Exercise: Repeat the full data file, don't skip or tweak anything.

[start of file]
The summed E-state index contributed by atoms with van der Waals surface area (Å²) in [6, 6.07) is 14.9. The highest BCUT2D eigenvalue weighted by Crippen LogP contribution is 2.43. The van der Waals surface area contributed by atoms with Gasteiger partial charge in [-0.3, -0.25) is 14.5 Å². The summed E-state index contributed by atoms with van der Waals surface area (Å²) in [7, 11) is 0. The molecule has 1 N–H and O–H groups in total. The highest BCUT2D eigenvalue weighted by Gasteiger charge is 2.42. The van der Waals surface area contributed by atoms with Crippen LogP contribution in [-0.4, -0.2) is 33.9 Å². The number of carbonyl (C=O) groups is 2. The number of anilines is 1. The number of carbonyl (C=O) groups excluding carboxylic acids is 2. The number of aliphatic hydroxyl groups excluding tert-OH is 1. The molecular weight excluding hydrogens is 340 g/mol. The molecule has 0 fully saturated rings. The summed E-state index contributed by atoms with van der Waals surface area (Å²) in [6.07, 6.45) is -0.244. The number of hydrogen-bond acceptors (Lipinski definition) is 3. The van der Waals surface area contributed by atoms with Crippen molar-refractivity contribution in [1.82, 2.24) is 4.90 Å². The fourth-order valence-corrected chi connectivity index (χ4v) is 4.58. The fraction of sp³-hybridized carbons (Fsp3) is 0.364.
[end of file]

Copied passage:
The summed E-state index contributed by atoms with van der Waals surface area (Å²) in [6, 6.07) is 14.9. The highest BCUT2D eigenvalue weighted by Crippen LogP contribution is 2.43. The van der Waals surface area contributed by atoms with Gasteiger partial charge in [-0.3, -0.25) is 14.5 Å². The summed E-state index contributed by atoms with van der Waals surface area (Å²) in [7, 11) is 0. The molecule has 1 N–H and O–H groups in total. The highest BCUT2D eigenvalue weighted by Gasteiger charge is 2.42. The van der Waals surface area contributed by atoms with Crippen LogP contribution in [-0.4, -0.2) is 33.9 Å². The number of carbonyl (C=O) groups is 2. The number of anilines is 1. The number of carbonyl (C=O) groups excluding carboxylic acids is 2. The number of aliphatic hydroxyl groups excluding tert-OH is 1. The molecular weight excluding hydrogens is 340 g/mol. The molecule has 0 fully saturated rings. The summed E-state index contributed by atoms with van der Waals surface area (Å²) in [6.07, 6.45) is -0.244. The number of hydrogen-bond acceptors (Lipinski definition) is 3. The van der Waals surface area contributed by atoms with Crippen molar-refractivity contribution in [1.82, 2.24) is 4.90 Å². The fourth-order valence-corrected chi connectivity index (χ4v) is 4.58. The fraction of sp³-hybridized carbons (Fsp3) is 0.364.